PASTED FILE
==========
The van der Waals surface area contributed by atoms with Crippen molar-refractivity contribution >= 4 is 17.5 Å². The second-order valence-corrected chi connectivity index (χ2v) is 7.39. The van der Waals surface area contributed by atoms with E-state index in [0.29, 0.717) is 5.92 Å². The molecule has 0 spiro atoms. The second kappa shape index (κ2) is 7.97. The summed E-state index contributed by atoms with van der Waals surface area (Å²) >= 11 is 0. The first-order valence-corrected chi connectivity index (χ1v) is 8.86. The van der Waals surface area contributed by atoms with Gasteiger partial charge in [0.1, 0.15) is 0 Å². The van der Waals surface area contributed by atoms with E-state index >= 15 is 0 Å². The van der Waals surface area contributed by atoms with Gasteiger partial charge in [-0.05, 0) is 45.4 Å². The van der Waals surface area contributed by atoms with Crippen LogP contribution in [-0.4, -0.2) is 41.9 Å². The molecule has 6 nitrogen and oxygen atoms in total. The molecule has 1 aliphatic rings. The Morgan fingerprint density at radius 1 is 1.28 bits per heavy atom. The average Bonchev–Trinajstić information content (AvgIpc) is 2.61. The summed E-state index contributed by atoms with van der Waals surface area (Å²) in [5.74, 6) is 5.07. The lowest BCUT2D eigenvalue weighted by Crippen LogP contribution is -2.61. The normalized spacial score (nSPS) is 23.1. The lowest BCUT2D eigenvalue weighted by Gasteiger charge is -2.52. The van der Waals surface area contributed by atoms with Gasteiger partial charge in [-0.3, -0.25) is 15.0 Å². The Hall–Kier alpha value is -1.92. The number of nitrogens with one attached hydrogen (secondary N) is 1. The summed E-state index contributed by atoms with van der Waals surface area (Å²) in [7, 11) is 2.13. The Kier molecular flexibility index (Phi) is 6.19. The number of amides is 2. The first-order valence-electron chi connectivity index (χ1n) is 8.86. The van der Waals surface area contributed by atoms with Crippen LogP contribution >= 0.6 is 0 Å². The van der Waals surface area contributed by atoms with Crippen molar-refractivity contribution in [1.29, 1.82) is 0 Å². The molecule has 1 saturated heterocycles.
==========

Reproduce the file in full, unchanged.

The van der Waals surface area contributed by atoms with Crippen molar-refractivity contribution >= 4 is 17.5 Å². The second-order valence-corrected chi connectivity index (χ2v) is 7.39. The van der Waals surface area contributed by atoms with E-state index in [0.29, 0.717) is 5.92 Å². The molecule has 0 spiro atoms. The second kappa shape index (κ2) is 7.97. The summed E-state index contributed by atoms with van der Waals surface area (Å²) >= 11 is 0. The first-order valence-corrected chi connectivity index (χ1v) is 8.86. The van der Waals surface area contributed by atoms with Gasteiger partial charge in [0.1, 0.15) is 0 Å². The van der Waals surface area contributed by atoms with E-state index >= 15 is 0 Å². The van der Waals surface area contributed by atoms with Gasteiger partial charge in [-0.05, 0) is 45.4 Å². The van der Waals surface area contributed by atoms with Crippen LogP contribution in [-0.4, -0.2) is 41.9 Å². The molecule has 6 nitrogen and oxygen atoms in total. The molecule has 1 aliphatic rings. The Morgan fingerprint density at radius 1 is 1.28 bits per heavy atom. The average Bonchev–Trinajstić information content (AvgIpc) is 2.61. The summed E-state index contributed by atoms with van der Waals surface area (Å²) in [5.74, 6) is 5.07. The lowest BCUT2D eigenvalue weighted by Crippen LogP contribution is -2.61. The normalized spacial score (nSPS) is 23.1. The lowest BCUT2D eigenvalue weighted by Gasteiger charge is -2.52. The van der Waals surface area contributed by atoms with Gasteiger partial charge in [-0.3, -0.25) is 15.0 Å². The Hall–Kier alpha value is -1.92. The number of nitrogens with one attached hydrogen (secondary N) is 1. The summed E-state index contributed by atoms with van der Waals surface area (Å²) in [7, 11) is 2.13. The Kier molecular flexibility index (Phi) is 6.19. The number of amides is 2. The first-order valence-electron chi connectivity index (χ1n) is 8.86. The van der Waals surface area contributed by atoms with Crippen LogP contribution >= 0.6 is 0 Å². The van der Waals surface area contributed by atoms with Crippen molar-refractivity contribution in [1.29, 1.82) is 0 Å². The molecule has 1 saturated heterocycles.